DETROIT — Not since 1996 has the top-selling car in America come from a domestic brand. In 2012, it finally looked like Ford Motor Co. had an answer to the Japanese automakers' dominance of the segment.
Knowing it had a potential hit on its hands, Ford marked the arrival of its second-generation Fusion with an elaborate celebration in New York's Times Square and "American Idol" host Ryan Seacrest.
Ford touted the hybrid version's 47 mpg rating, but would-be customers were most impressed with the Fusion's handsome, aggressive styling, a bold departure from the traditional view of the enormous midsize sedan segment as bland family-haulers.
"When that car came out, it looked like an Aston Martin," recalled Jim Seavitt, owner of Village Ford in Dearborn, Mich.
Only six years later, the Fusion is headed for the scrap heap — at least in its current form. Ford announced in April it would discontinue all sedans in North America as its lineup evolves to virtually all crossovers, SUVs, pickups and vans.
The Fusion's impending demise comes as a white flag from Ford in a segment Detroit had long been desperate to reconquer. But it's also a proclamation that winning the midsize segment no longer matters nearly as much as the profits pouring in from its pickup and utility vehicles.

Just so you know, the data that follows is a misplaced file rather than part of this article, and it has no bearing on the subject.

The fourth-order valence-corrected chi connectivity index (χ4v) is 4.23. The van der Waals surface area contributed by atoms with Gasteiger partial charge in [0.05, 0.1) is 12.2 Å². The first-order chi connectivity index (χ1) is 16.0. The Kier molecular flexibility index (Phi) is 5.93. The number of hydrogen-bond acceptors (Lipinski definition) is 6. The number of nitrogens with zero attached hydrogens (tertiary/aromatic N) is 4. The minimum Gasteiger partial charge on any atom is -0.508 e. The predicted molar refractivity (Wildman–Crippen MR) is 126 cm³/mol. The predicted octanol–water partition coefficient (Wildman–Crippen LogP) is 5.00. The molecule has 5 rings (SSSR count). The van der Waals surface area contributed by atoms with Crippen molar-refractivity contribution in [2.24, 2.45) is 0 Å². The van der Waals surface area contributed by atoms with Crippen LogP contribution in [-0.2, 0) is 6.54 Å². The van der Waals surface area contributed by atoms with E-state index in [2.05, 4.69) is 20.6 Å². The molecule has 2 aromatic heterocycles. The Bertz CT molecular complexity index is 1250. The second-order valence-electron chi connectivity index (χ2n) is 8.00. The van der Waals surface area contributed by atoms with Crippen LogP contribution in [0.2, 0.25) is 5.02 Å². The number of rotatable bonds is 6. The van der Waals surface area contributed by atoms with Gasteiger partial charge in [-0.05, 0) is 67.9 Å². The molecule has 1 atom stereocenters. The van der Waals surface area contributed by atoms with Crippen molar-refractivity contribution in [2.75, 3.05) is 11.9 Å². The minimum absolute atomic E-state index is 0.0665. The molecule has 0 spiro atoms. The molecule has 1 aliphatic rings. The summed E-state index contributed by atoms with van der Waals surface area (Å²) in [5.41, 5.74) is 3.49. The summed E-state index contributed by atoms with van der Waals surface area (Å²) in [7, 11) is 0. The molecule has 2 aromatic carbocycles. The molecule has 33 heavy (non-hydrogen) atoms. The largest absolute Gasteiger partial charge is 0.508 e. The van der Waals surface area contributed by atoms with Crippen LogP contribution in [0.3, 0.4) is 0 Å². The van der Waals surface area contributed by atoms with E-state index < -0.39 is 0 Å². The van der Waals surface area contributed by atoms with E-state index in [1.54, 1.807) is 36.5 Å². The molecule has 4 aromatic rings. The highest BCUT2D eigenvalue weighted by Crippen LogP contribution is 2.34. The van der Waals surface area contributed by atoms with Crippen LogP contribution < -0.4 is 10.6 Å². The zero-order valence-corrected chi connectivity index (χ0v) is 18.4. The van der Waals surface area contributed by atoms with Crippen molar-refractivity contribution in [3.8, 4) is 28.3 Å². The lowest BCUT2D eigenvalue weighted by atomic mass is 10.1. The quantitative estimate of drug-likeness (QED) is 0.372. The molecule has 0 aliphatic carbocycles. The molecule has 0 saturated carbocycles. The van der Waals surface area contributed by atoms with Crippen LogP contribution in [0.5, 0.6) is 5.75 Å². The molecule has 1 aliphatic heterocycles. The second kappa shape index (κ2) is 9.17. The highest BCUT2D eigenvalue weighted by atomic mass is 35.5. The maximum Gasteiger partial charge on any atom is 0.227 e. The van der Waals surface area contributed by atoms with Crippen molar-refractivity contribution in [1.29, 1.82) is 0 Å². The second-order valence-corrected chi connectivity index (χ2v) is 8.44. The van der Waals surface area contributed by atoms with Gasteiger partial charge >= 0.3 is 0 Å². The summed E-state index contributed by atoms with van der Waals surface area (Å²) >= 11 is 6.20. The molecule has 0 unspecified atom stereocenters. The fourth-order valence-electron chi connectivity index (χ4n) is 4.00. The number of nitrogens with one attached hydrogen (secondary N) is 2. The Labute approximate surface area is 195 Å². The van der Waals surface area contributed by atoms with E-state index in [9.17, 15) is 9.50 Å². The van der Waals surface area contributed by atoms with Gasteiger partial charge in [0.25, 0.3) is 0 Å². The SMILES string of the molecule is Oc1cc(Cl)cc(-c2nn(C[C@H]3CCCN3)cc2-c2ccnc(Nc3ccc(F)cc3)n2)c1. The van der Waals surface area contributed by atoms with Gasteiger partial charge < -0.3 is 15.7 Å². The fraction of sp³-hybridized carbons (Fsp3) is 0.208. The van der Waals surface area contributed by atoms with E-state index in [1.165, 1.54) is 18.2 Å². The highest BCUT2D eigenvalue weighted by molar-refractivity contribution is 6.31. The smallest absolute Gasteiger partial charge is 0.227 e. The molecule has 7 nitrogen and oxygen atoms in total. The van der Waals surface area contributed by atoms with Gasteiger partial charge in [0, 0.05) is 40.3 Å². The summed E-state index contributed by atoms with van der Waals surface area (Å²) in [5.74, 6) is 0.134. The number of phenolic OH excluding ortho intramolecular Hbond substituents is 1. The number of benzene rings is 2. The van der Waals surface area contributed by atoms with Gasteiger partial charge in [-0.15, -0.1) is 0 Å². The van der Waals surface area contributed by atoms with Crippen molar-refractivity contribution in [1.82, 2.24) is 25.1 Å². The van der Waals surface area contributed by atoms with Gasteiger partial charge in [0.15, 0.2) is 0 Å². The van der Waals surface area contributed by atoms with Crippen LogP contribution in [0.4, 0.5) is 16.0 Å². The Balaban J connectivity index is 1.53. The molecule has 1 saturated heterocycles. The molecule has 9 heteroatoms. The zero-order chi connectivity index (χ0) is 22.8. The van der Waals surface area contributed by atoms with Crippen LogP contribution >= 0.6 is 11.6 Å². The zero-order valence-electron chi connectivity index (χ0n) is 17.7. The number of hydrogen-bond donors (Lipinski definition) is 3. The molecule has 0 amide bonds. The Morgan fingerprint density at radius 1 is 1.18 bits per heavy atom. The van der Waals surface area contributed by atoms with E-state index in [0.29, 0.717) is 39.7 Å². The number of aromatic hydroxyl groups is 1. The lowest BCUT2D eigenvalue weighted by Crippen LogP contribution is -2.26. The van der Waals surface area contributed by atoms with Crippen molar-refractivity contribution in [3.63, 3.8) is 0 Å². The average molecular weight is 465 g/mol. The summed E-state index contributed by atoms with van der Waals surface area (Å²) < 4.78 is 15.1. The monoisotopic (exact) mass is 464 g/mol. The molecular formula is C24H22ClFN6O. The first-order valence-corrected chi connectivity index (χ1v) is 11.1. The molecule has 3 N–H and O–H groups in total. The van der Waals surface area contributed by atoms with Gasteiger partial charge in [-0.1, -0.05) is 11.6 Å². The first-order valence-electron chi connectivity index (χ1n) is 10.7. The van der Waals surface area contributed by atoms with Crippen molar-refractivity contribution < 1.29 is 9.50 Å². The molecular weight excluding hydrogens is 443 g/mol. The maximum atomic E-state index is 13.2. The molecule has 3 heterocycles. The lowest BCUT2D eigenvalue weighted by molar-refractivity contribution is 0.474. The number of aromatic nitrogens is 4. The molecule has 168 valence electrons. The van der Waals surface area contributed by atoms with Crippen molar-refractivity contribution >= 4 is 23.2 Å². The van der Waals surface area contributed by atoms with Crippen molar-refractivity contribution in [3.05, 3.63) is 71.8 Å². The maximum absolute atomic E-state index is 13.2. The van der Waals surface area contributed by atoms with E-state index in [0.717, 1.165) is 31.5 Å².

U.S. Fusion sales topped 300,000 in both 2014 and 2015, territory that domestic cars hadn't touched for many years. But it never managed to loosen the iron grip Toyota, Honda and Nissan had atop the segment. Coupled with the buyers' shift to crossovers and SUVs, Ford decided the Fusion wasn't worth saving, despite the brand equity it had built up over more than a decade.
"As good of a product as Fusion has been for us, that C-D segment has declined dramatically, in breathtaking fashion, and it's accelerated over the past couple years," Mark LaNeve, Ford's vice president of U.S. marketing, sales and service, told Automotive News.